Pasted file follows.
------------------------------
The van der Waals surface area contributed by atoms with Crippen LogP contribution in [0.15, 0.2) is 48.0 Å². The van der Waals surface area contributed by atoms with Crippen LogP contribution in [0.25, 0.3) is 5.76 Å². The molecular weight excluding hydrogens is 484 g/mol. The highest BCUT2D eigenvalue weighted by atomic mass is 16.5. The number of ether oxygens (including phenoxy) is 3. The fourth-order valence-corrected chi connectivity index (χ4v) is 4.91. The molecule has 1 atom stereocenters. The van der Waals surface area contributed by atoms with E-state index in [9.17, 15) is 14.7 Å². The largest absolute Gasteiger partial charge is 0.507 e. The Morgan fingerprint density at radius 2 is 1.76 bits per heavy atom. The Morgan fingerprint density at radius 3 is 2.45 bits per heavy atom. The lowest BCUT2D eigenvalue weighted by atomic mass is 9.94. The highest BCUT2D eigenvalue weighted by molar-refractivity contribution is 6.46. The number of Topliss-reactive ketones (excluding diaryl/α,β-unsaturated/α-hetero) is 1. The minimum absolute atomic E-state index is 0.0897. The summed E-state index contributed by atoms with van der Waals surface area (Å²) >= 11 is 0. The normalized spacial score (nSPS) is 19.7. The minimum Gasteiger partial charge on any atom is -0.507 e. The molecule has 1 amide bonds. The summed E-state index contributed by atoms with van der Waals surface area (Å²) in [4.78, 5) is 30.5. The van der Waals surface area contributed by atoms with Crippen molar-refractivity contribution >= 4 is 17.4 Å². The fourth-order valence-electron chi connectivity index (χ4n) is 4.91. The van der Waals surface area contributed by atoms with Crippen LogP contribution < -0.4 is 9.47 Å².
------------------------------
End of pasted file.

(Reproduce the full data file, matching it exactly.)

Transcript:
The van der Waals surface area contributed by atoms with Crippen LogP contribution in [0.15, 0.2) is 48.0 Å². The van der Waals surface area contributed by atoms with Crippen LogP contribution in [0.25, 0.3) is 5.76 Å². The molecular weight excluding hydrogens is 484 g/mol. The highest BCUT2D eigenvalue weighted by atomic mass is 16.5. The number of ether oxygens (including phenoxy) is 3. The fourth-order valence-corrected chi connectivity index (χ4v) is 4.91. The molecule has 1 atom stereocenters. The van der Waals surface area contributed by atoms with E-state index in [9.17, 15) is 14.7 Å². The largest absolute Gasteiger partial charge is 0.507 e. The Morgan fingerprint density at radius 2 is 1.76 bits per heavy atom. The Morgan fingerprint density at radius 3 is 2.45 bits per heavy atom. The lowest BCUT2D eigenvalue weighted by atomic mass is 9.94. The highest BCUT2D eigenvalue weighted by molar-refractivity contribution is 6.46. The number of Topliss-reactive ketones (excluding diaryl/α,β-unsaturated/α-hetero) is 1. The minimum absolute atomic E-state index is 0.0897. The summed E-state index contributed by atoms with van der Waals surface area (Å²) >= 11 is 0. The normalized spacial score (nSPS) is 19.7. The minimum Gasteiger partial charge on any atom is -0.507 e. The molecule has 1 amide bonds. The summed E-state index contributed by atoms with van der Waals surface area (Å²) in [4.78, 5) is 30.5. The van der Waals surface area contributed by atoms with Crippen molar-refractivity contribution >= 4 is 17.4 Å². The fourth-order valence-electron chi connectivity index (χ4n) is 4.91. The van der Waals surface area contributed by atoms with Crippen LogP contribution < -0.4 is 9.47 Å².